Mercedes-Benz is developing a new type of active seatbelt buckle, which the automaker says will connect with its Pre-Safe crash avoidance system and will protect users better in the event of a crash. Mercedes hasn’t announced which models will receive it, since the feature is still in development, reports Kelley Blue Book.
This new rear-seat belt buckle has an electric motor that will extend the buckle 2.8 inches when the rear doors are opened, in order to make them easier to see and reach. Plus, the buckle’s insertion slot will light up, making it easier to see in the dark. Then, when clicked shut, the buckle will recede back to its lower starting point to tighten the belt further.
“The active seatbelt buckle is designed to reduce the belt slack in the area of the pelvis and thorax,” writes Inside Line. “The automaker said passengers are ‘secured more firmly in sideways and lengthways directions’ with the active seatbelt buckle.”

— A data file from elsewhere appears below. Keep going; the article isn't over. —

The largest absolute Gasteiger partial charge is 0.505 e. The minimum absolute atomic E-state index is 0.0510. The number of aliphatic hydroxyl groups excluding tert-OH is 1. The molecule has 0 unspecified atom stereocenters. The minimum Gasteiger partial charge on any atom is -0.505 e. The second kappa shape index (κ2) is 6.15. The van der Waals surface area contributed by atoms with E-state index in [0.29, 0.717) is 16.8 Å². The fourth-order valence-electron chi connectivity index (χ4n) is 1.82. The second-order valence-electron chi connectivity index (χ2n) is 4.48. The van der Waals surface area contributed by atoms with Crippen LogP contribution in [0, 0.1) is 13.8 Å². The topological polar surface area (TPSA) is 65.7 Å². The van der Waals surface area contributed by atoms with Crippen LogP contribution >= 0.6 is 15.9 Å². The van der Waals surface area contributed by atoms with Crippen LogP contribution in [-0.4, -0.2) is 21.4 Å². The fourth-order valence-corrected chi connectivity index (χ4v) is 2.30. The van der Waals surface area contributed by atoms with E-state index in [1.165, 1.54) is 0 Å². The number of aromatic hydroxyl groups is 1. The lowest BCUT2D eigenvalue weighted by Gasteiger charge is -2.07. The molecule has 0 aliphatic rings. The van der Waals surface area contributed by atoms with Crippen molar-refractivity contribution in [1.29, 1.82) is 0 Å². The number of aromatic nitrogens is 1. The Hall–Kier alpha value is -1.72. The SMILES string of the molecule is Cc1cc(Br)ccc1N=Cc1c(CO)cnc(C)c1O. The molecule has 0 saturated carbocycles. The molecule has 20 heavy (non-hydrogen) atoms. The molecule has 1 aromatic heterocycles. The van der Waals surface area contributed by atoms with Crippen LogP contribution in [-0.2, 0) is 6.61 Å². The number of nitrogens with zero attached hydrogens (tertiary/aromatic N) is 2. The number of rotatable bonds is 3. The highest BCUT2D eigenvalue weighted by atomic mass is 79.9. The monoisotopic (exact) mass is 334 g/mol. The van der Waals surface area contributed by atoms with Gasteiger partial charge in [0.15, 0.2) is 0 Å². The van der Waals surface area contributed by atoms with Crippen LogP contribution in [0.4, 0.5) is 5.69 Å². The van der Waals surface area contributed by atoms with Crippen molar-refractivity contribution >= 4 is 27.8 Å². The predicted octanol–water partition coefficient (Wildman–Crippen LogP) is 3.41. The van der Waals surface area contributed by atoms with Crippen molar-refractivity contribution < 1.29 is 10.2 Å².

The seatbelt is also integrated with Mercedes’ other safety systems. “As part of Mercedes’ Pre-Safe crash avoidance system, when the risk of an accident is recognized, the belt buckle retracts about 1.6 inches, increasing belt-tensioning on passengers by up to 3 inches to better protect them in an accident,” reports Automobile Magazine. The seatbelts will release when the vehicle comes to a stop and the rear doors are opened.
Though Mercedes-Benz hasn’t mentioned which model will be the first to get this safety feature, it’s likely that its luxury sedans will be the first to offer it. That was the case with Mercedes’ Attention Assist drowsiness alert feature, which was first available on the redesigned 2010 E-Class.
Fortunately for shoppers who don’t have a Mercedes-Benz budget, many of Mercedes’ innovative safety features have filtered down to more affordable vehicles. As we reported earlier, the 2013 Mitsubishi Outlander will offer features like lane-keeping assist and adaptive cruise control, which are typically available in luxury vehicles, like the Infiniti FX. So if you like this feature, the next time you’re ready to buy a new car, it’s likely to be available in something a little cheaper than a flagship Mercedes-Benz sedan.
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